Speak FAST English with my #1 FREE Practice Tool!

Mar 18, 2022

Speak FAST English with my #1 FREE Practice Tool!

3/18/2022


(Video Transcript)

 

Get ready to speak fast English!

 

Hi, I’m Julie with San Diego Voice and Accent, and today you’re going to master the speed, fluency, and rhythm of American English with my number one, best practice tool that’s completely free to use!

 

#1 English practice tool: Metronome

Let’s get right to it. If you’re not using a metronome while you practice your English pronunciation, then you’re missing out on an invaluable tool that will help you achieve the rhythm and speed of a native speaker. The techniques that you’ll learn in this video are the same training techniques that I use in my live English class called Julie’s Conversation Club. Join the next live class, and we can practice your English rhythm together!

 

Ok, so in this video, I’m going to use a free online metronome to help me keep the beat as I pronounce words and sentences with different syllable stress patterns. Practice along with me, and the more you practice with this video, the more you’ll start to feel the rhythm of your English and begin to apply what you’re going to learn in this video to other words and sentences that you say every day.

 

American English syllable stress

First, a quick review about American English syllable stress patterns. Spoken American English has stressed syllables and unstressed syllables. Stressed syllables are typically said for a longer duration and at a higher pitch and volume than unstressed syllables. Listen to the words American English. Can you identify the stressed syllables? 

 

American English

 

The stressed syllables should stand out to you - they have more prominence than the other syllables in the word.

 

If we were to put a musical beat to spoken English - actually add beats, like from a drum or a metronome - then the beats would naturally fall on the stressed syllables. All the other syllables, the unstressed syllables, would be squeezed in between each beat. Depending on the word or sentence, you might have to squeeze in anywhere from one to four unstressed syllables between each beat.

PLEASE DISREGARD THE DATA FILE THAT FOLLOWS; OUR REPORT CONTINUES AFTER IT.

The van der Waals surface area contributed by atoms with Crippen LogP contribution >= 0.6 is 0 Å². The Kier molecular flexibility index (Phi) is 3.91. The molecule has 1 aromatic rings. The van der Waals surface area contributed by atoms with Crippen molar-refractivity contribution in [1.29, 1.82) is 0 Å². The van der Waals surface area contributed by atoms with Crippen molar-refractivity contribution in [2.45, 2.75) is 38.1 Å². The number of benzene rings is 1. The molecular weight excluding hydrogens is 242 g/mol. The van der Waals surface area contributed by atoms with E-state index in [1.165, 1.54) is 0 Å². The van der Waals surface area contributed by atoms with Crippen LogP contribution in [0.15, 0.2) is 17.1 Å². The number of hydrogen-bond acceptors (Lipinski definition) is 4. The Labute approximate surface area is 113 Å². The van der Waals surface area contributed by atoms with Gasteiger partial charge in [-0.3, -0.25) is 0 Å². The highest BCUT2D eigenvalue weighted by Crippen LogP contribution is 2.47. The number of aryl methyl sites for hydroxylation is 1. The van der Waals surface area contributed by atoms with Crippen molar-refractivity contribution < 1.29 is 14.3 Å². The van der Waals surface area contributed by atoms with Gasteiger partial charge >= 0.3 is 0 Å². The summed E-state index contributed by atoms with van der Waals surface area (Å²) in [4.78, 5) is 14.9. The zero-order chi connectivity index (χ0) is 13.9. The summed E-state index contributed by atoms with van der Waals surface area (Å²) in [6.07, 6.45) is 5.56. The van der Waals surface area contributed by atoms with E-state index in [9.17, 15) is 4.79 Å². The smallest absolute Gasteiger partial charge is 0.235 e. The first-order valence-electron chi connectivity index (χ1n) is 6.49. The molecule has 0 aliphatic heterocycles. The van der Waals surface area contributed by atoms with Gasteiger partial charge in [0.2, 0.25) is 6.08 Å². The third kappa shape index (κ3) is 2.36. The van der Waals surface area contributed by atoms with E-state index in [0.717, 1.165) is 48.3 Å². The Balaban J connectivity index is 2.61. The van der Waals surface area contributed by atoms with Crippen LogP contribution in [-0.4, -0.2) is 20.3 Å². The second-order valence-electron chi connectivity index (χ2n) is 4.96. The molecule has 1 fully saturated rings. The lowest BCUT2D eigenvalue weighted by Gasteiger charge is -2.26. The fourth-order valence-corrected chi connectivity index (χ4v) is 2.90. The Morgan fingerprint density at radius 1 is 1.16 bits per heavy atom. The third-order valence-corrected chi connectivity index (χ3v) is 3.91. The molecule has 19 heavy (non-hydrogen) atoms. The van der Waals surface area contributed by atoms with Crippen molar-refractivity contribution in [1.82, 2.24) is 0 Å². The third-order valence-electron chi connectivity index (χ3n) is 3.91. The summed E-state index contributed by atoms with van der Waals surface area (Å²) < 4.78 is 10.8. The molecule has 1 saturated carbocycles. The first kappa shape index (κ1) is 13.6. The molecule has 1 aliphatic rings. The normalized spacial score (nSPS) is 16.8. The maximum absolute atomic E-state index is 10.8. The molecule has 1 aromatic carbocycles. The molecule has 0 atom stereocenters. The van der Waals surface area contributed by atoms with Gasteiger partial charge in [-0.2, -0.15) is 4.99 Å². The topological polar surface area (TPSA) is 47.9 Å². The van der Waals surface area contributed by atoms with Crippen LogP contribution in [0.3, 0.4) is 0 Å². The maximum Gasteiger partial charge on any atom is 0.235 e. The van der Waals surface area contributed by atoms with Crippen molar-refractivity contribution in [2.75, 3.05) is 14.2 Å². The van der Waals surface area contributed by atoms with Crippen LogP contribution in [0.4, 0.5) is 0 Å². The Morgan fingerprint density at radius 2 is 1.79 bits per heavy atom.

That’s where English gets its rhythm - from saying stressed syllables on the imaginary beat, and then squeezing in the remaining, unstressed syllables between each beat.

 

So depending on the word, you might have to speak really quickly to fit all of those unstressed syllables between each beat. So you’ll probably have to use a reduction or a contraction in order to pronounce all of the unstressed syllables between each beat.

 

English rhytym with metronome: Hotel

Let’s get right to the practice. I’ll start with a two-syllable word, then a three-syllable word, a four-syllable word, and one short sentence. I’ll show you the stressed and unstressed syllables on the screen, and then I’ll demonstrate the rhythm using a metronome, and then I’ll increase the speed of the metronome.

 

Practice along with me and force yourself to stay with the beat. Remember, the point of this exercise is to practice the speed, fluency, and rhythm of a word or sentence, not the precise pronunciation of each vowel or consonant, so it’s better for you to stay with the beat of the metronome rather than focusing on pronouncing each vowel and consonant as accurately as you possibly can. That might slow you down; it’s more important to get the rhythm.

 

This is the metronome I’m using. The website is metronomeonline.com, and it’s free to use. You don’t need to make an account; just click the blue “start” button in the center of the metronome to get started.

 

By default, the metronome is set to 92 beats per minute. I’m going to slow it down to 60 beats per minute to start, which is really slow, but start slow and then speed yourself up as you become more accurate with the beat.

 

So you can hear the beat, now let’s look at our first word.



hotel